If getting drivers is a major problem, keeping them is just as big of an issue.
There’s no one in the industry who disputes the fact that the driver shortage, especially for long-haul drivers, is tremendously worrying…and only getting worse. There have been numerous stories as to why this may be the case, from too many hours away from home to too little pay for the hours worked to a lack of respect for the profession. So once you find your drivers, keeping them should become one of your most important goals.
For the past year, Heavy Duty Trucking has been running a series, “Driver Dilemma,” specifically dealing with the driver shortage. Last February, they published one part of that series specifically dealing with one of the prime reasons given for driver shortage: low pay. The article “How Important is Driver Pay?” found that although pay is one of the top three reasons given for leaving the job, it’s actually not the number one issue. What is? According to the article, it’s getting respect from and having a supportive relationship with supervisors. That actually coincides with research regarding why people leave in other industries. A Gallup poll of over one million workers in the U.S. identified a bad boss or supervisor as the number one reason they left a job. Last year, Forbes magazine published an article, “The Top 8 Reasons Your People Are About to Quit and How You Can Keep Them.” In this story, they stated the old saying, “people quit their bosses, not their jobs,” to illustrate that unappreciative or bad management may be the major blow to worker retention.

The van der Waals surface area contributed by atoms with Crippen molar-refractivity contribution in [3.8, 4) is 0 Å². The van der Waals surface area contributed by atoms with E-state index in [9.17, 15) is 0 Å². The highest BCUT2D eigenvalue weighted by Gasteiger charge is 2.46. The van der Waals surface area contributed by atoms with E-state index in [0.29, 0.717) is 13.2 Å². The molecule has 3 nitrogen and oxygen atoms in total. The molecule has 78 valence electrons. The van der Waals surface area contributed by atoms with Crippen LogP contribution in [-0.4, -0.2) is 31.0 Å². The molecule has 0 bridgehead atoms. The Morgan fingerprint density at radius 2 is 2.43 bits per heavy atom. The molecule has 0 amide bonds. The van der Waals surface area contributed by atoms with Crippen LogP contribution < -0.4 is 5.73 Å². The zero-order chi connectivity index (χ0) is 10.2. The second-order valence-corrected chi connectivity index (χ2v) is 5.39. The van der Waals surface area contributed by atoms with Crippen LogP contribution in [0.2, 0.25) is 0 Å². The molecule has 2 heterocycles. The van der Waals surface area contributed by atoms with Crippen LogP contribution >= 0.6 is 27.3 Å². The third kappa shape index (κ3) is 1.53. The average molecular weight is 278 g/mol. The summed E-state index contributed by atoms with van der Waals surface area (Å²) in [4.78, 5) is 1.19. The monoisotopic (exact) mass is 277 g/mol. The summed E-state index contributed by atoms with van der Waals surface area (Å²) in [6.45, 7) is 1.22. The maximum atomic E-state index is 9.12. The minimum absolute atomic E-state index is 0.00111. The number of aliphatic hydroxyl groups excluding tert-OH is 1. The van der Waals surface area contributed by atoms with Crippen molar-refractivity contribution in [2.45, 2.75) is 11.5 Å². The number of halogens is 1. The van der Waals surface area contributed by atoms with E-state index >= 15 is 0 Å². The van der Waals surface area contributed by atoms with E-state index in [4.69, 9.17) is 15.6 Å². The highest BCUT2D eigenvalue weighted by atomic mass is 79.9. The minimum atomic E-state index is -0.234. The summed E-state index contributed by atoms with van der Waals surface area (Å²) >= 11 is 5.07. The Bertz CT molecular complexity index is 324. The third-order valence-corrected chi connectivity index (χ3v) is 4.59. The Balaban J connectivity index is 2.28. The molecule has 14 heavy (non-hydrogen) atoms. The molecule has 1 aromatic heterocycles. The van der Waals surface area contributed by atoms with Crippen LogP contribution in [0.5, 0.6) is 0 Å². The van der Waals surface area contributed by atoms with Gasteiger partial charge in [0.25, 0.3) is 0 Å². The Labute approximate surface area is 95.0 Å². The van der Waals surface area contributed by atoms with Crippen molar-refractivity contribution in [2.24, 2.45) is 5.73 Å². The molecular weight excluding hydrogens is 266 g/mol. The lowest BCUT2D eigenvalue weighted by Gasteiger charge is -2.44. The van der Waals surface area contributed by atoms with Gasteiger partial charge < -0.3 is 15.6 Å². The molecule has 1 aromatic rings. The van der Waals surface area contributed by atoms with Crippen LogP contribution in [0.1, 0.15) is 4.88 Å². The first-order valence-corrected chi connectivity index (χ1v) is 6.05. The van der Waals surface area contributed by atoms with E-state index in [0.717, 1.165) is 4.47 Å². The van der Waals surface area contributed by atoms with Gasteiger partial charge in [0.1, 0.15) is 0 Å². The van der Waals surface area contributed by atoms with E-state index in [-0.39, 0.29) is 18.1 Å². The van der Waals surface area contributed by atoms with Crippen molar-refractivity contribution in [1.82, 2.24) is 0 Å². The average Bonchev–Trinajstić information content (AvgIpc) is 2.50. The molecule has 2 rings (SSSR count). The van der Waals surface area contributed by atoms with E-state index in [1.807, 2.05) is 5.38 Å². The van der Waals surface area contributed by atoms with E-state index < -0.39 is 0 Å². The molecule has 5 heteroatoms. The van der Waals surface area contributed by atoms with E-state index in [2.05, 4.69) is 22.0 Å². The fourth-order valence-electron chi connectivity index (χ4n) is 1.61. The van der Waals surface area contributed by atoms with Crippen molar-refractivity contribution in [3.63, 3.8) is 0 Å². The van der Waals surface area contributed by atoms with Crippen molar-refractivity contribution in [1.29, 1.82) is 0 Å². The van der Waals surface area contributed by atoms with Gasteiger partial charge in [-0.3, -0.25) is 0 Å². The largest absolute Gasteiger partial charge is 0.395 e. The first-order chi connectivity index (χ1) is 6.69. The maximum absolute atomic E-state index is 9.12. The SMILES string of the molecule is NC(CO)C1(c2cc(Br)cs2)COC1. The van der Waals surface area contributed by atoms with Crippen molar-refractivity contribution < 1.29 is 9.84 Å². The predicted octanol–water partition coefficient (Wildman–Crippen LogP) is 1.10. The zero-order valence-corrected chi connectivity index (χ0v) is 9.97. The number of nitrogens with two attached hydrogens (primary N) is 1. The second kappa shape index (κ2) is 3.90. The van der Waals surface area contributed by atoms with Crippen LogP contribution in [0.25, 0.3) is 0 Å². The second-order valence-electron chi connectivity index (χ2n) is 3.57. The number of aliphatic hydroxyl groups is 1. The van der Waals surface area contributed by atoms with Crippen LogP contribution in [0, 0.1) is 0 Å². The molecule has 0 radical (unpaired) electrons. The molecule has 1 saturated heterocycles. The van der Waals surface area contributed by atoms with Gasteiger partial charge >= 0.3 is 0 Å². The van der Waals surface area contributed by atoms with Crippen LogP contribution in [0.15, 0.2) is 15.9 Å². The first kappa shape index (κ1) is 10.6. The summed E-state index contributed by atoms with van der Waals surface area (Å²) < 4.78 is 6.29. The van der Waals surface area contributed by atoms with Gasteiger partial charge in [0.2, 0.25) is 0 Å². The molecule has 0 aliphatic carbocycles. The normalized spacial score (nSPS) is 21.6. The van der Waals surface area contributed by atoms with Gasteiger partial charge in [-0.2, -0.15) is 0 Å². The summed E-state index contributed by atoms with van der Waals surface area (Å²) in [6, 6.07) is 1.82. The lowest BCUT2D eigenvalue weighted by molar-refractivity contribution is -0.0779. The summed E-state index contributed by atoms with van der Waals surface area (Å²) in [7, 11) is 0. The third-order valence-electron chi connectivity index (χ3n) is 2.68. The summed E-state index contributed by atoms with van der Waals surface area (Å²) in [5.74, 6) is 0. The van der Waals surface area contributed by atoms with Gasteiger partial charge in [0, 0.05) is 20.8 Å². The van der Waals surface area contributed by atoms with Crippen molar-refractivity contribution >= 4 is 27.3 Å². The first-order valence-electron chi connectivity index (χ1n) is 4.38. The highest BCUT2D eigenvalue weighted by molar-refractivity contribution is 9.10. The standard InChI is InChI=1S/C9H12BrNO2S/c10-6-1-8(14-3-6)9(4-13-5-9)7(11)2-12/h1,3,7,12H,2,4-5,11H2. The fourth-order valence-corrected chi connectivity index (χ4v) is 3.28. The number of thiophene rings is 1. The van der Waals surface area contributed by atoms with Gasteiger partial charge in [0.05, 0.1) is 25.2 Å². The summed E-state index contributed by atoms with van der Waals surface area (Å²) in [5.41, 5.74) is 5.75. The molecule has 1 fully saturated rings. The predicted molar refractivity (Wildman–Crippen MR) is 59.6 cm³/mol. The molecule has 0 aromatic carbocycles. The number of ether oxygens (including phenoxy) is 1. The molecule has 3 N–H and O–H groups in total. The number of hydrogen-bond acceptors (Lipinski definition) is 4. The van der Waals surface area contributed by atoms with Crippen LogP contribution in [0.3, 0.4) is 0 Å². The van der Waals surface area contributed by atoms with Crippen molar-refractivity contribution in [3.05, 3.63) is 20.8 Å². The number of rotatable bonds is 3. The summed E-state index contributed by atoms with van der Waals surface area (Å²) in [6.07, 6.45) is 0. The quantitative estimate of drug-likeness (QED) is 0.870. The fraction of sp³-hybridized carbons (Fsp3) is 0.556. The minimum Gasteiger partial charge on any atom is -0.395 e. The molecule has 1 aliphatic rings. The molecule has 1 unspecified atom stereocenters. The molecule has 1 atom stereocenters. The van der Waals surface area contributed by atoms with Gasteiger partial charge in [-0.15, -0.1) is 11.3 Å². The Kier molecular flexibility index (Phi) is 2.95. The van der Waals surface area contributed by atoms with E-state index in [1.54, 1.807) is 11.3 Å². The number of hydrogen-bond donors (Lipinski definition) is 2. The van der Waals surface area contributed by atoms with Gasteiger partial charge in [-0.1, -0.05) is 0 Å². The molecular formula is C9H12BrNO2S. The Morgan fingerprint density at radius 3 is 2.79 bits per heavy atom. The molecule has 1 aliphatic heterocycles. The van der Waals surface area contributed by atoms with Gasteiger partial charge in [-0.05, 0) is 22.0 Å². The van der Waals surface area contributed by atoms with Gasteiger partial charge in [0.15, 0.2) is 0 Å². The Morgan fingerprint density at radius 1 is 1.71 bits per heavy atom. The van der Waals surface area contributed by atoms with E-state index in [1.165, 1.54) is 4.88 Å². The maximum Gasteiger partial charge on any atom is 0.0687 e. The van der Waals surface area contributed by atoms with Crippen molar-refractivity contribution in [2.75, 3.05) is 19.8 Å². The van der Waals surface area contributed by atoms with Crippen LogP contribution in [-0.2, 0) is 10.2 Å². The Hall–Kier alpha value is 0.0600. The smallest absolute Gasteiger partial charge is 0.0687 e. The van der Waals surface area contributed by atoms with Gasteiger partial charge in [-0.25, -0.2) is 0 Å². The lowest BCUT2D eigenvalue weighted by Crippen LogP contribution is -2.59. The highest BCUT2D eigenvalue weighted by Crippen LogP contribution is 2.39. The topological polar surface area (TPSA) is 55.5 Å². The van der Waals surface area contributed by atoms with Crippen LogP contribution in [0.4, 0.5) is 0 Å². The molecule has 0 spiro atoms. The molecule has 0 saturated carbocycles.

I’ll be talking about how management can make a major difference in retention in later blogs, but let’s get back to the HDT article on driver pay. Remember, this is still one of the top three reasons given for leaving…and companies are paying attention. According to the HDT article, Gordon Klemp, head of the National Transportation Institute, has been tracking data on driver pay since 1995. He noted that the second half of 2014 produced the largest number of driver pay raise announcements he had ever seen. An ATA survey found that median pay for most categories of truck drivers was on par with or exceeded the national median for U.S. households or just over $53,000 per annum. There’s also disparity in turnover depending on the kind of fleet. Private and less-than-truckload fleets have lower turnover rates than full truckload fleets; one of the main reasons for that is that they pay their drivers more, up to 58% more than the truckload van average. By raising the pay, truck driving is now approaching the pay for contracting, an occupation that pulls from much the same worker pool.
Whether it’s better pay, better bosses, or any other issue, finding the answer to how to get and keep quality drivers is probably going to remain a concern for the trucking industry for some time.